The presence of Jess Phillips as a competitor is probably a net positive for Mr Starmer and it could suit him if the Birmingham MP gathers enough nominations to get into the contest proper. He does not have to be absolutely brutal with the party about its desperate plight when the unflinching Ms Phillips is there to be the blunt truth-teller of the contest. Anti-Corbynite people are joining or rejoining the party in order to support her. Their second or third preferences are likely in large part to go to him

Corbyn voted against Kinnock or Blair on those occasions-and every such vote was on a matter of principle on a pointless and indefensibly right-wing policy, never on a matter where his votes did anything to harm the party's chances-there was no way to still have humane, decent, caring values and vote WITH Kinnock Blair on any of those measures, none of which were things that did anything to increase Labour's support in the polls and thus none of which were necessary to return Labour to power-but Corbyn never sabotaged either of those leaders, never did anything which undermined either of them, never resigned his seat after an election had been called in order to try and force either of them to resign during the election campaign(and remember, Kinnock was in worse shape in the polls going into the 1987 election than Corbyn was even this year), never heckled either of them in the House as the execrable and eventually Tory-supporting Ian Austin did, and never treated either as if they had no right to have won the leadership.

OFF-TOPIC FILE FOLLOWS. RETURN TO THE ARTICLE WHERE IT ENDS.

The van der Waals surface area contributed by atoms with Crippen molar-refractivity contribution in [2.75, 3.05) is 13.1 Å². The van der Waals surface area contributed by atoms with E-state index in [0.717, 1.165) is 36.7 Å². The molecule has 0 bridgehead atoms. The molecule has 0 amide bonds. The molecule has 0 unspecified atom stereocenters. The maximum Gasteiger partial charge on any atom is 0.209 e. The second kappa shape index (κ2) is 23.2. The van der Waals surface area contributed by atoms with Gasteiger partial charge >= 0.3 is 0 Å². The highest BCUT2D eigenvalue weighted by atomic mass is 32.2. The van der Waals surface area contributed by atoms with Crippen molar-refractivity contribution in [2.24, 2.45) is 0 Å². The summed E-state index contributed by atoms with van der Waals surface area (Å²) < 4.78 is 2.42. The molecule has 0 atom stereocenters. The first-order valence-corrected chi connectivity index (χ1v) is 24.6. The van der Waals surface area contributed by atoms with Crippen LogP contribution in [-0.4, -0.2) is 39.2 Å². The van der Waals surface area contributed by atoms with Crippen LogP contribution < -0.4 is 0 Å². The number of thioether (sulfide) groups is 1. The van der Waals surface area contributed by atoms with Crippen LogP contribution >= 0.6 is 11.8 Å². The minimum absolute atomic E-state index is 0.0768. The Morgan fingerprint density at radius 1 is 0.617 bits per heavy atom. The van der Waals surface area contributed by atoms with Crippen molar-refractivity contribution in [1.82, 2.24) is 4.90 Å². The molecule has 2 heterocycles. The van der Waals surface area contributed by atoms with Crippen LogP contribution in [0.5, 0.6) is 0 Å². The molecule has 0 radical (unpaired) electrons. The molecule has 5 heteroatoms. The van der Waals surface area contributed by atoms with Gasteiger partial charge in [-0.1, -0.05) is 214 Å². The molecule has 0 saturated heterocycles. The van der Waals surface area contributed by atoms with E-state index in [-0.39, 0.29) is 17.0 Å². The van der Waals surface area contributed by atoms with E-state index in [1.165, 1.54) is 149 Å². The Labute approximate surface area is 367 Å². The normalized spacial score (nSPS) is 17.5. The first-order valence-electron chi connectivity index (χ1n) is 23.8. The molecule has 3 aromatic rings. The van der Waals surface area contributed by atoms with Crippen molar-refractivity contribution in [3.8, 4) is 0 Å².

Here are the things you are not dealing with here, nicky-

If Labour does what you want and goes back to Blairism-and let's face it, you've never given up on that pointless objective at any point in these last four years-every single person among the 350,000 Labour members who joined the party because they supported Corbyn will instantly vanish from the party.  They will all refuse to campaign for it.  Most will probably stay away from the polls.  How the hell does Labour have any chance of winning if it drives that many people away?  Nobody to their right is going to come in to replace them.  

There were effectively two Blairite parties in the 2019 election-Change UK and the LibDems as led by the far-right Jo Swinson.